CLEAN MACHINE:BC small ship ops tackle trash on coast
With the tourism season cancelled by the pandemic, a fleet of British Columbia small ship operators are making the most of their unexpected down-time by collaborating on an epic project designed to remove up to 100 tons of garbage from the province’s Great Bear Rainforest outer coast.
The six-week expedition along 1,000 km of coastline continues through the end of September as part of the Marine Debris Removal Initiative (MDRI), a project funded by the provincial Ministry of Environment & Climate Change Strategy.
The Small Ships Tour Operators Association (SSTOA) developed the innovative project with the blessing from Indigenous leaders in the region, which is strewn with reefs, and far from roads and communities, thus making clean-ups challenging.
“In these trying and uncertain times, the proposal and initiative from the SSTOA provides a rare opportunity and a good news story,” says Doug Neasloss, Stewardship Director with the Kitasoo-Xai’Xais Nation. “Marine debris is an on-going challenge and a removal initiative of this scale – to clean up a large, remote coastline – is an undertaking that will provide significant environmental benefit to Kitasoo/Xai’Xais territory and beyond.”
Removing marine debris and plastics is a priority under the global Oceans Plastic Charter and the UN Sustainable Development Goals, to which Canada has committed. It’s a priority for Indigenous governments and communities, for sustaining ocean health and protecting community food harvest.
The initiative is being funded as part of the province’s COVID-19 stimulus funding and is providing needed work for 100-plus crew and guides on nine ships, from five BC ecotourism companies, a tug and helicopter, plus 75 members of the Coastal First Nations communities.
“When it became clear we would not be able to operate under normal circumstances this summer and had to cancel a sold-out season, we turned our attention to the environment to give back to the coast that sustains us,” says Kevin Smith, CEO of Maple Leaf Adventures and co-lead on the project with Russell Markel of Outer Shores Expeditions. “We dreamed up an initiative for which there weren’t yet any dedicated resources.”
He adds, “It’s been really rewarding to work with our colleagues on this, together as friends, not competitors.”
The crews, which include a number of scientists, are also collecting data on the debris they clean up, which they’ll provide to the ministry.
The project is administered by the Wilderness Tourism Association of BC, of which SSTOA is a member. The latter is composed of seven Canadian-owned and operated small-ship-based travel companies that specialize in providing niche wilderness experiences for groups of 6-24 guests along the BC coastline, in particular Vancouver Island, Haida Gwaii, and Great Bear Rainforest regions.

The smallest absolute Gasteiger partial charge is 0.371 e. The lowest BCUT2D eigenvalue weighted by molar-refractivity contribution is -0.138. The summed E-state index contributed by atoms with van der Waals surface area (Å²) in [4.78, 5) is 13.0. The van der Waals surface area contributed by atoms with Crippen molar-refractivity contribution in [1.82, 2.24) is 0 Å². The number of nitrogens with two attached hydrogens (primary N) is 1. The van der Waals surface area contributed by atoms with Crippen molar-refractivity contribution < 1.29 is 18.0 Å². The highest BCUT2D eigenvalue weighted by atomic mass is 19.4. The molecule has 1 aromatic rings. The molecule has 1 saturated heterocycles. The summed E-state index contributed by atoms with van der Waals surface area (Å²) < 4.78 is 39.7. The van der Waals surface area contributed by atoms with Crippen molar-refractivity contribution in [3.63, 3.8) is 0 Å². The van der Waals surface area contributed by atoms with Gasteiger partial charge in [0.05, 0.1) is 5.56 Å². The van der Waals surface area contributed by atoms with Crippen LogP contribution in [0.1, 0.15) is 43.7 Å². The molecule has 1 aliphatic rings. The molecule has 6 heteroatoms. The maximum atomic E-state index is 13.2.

“B.C.’s coastal environment is one of our greatest assets, attracting visitors from all over the world and supporting tourism in British Columbia,” says BC tourism minister Lisa Beare. “Funding for these projects not only protects the marine environment but provides jobs for people affected by the significant decrease in tourism as a result of the pandemic.”
• Each year an estimated 8.8 million tons of marine debris, or marine litter, enters the world’s oceans in the form of a wide range of industrial, residential, and single-use plastics.
• In 2018, the governments of Canada, France, Germany, Italy, the United Kingdom, and the European Union signed the Oceans Plastics Charter in a commitment to move towards a more resource-efficient and sustainable approach to the management of plastics.
• BC’s MDRI will see nine ships carrying over 100 crew and will focus on over a thousand kilometers of coastline including hundreds of islands and remote beaches along BC’s central coast.
• Ships will be fully provisioned and self-sufficient, so no contact with remote communities will take place.
• 1 helicopter will assist in the removal of debris, which will be loaded onto a barge. From there marine debris will be taken to northern Vancouver Island for safe disposal in the Seven Mile Landfill.
• Marine debris poses threats to species at risk including fish, seabirds and marine mammal populations. Fishing gear makes up almost half of all marine debris.
First published at Travel Industry Today